Bill could require disabled drivers to have photos on placards

Proposed bill could require disabled drivers to have photographs on permanent placards

Posted:
Kodak resident Terry Ivey has multiple sclerosis and is legally blind and says she had to wheel her chair from the back of a parking lot to the front entrance of a store because all of the spaces were taken. Kodak resident Terry Ivey has multiple sclerosis and is legally blind and says she had to wheel her chair from the back of a parking lot to the front entrance of a store because all of the spaces were taken.
Lawmakers are looking to crack down on people misusing handicapped parking spaces and putting a handicapped placard on their car mirrors when they don't really need it. Lawmakers are looking to crack down on people misusing handicapped parking spaces and putting a handicapped placard on their car mirrors when they don't really need it.

By SAMANTHA MANNING
6 News Reporter

KODAK (WATE) - Lawmakers are looking to crack down on people misusing handicapped parking spaces and putting a handicapped placard on their car mirrors when they don't really need it.

The specifics of the bill are still being worked out and legislators are considering adding an amendment to change the requirements, but for now the bill would require disabled drivers with permanent placards to include a photograph as long as the person is at least 18 years old.

Some disabled people told 6 News they worry the change could make them targets.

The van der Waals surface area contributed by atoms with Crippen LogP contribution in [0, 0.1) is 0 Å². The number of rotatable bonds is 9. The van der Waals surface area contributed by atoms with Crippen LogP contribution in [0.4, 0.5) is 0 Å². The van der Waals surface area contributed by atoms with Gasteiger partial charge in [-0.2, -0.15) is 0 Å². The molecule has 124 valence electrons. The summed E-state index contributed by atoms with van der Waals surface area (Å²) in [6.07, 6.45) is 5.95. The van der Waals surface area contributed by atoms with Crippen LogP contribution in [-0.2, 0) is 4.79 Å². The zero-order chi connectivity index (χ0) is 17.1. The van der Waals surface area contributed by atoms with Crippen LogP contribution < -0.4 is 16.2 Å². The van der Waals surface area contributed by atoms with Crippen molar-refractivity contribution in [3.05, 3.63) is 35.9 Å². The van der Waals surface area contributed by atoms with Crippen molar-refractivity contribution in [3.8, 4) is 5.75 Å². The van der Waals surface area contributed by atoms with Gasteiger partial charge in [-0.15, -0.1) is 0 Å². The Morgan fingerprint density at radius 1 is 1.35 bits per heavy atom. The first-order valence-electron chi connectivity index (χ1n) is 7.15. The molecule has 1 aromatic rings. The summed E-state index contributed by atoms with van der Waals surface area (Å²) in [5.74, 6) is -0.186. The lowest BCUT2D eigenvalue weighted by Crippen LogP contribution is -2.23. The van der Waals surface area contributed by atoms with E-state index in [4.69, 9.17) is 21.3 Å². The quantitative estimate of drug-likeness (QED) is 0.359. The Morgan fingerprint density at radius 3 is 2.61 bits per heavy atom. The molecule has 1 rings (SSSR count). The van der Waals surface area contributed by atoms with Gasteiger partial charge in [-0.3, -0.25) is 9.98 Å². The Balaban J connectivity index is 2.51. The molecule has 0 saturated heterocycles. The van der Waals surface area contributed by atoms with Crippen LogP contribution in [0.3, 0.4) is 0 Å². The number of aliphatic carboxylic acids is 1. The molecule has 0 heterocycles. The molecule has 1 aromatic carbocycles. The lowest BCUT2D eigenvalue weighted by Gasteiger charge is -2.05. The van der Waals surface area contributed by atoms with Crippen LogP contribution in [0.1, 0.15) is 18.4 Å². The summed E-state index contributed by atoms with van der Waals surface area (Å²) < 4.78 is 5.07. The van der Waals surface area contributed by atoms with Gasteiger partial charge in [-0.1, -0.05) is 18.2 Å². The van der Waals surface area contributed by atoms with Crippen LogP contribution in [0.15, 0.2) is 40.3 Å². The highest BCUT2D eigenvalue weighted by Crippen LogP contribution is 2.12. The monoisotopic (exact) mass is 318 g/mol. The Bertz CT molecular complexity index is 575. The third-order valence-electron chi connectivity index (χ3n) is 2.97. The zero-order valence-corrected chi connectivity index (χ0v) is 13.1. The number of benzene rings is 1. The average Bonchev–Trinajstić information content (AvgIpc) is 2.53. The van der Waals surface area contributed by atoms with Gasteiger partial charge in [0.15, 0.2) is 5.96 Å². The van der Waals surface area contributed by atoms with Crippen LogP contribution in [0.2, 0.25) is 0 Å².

Kodak resident Terry Ivey has multiple sclerosis and is legally blind. She has difficulty moving her arms and legs and relies on the help of her family.

Ivey said on one occasion, she had to wheel her chair from the back of a parking lot to the front entrance of a store because all of the spaces were taken.

"It was very scary," Ivey said. "I was so afraid someone was going to hit me. If I can't hold a coffee cup and they can unload all the heavy stuff, no, then they don't even have hidden problems."

But some disabled people point out that not everyone's disability is visible.

The proposed bill will not change how or why someone receives a placard – it will still be up to the discretion of a doctor. Instead, the bill is meant to cut down on fraud by people who either steal the placards or intentionally misuse them.

"This concern was brought to me by a constituent who had observed several abuses on several different occasions," Oak Ridge Rep. John Ragan said. "We're not trying to fix a problem that doesn't exist. This problem truly exists."

Ragan said lawmakers may scrap the photograph requirement because it comes with a one-time expense of $60,000.

They may replace it with a different requirement such as including a description of the car or cars on the placard.

The bill will be presented to the Senate Transportation Committee March 13.

Powered by WorldNow

1306 N. Broadway NE Knoxville,
Tennessee 37917

Telephone: 865.637.NEWS(6397)
Fax: 865.525.4091
Email: newsroom@wate.com

Can’t find something?
Powered by WorldNow
All content © Copyright 2000 - 2014 Young Broadcasting of Knoxville, Inc. A Media General Company.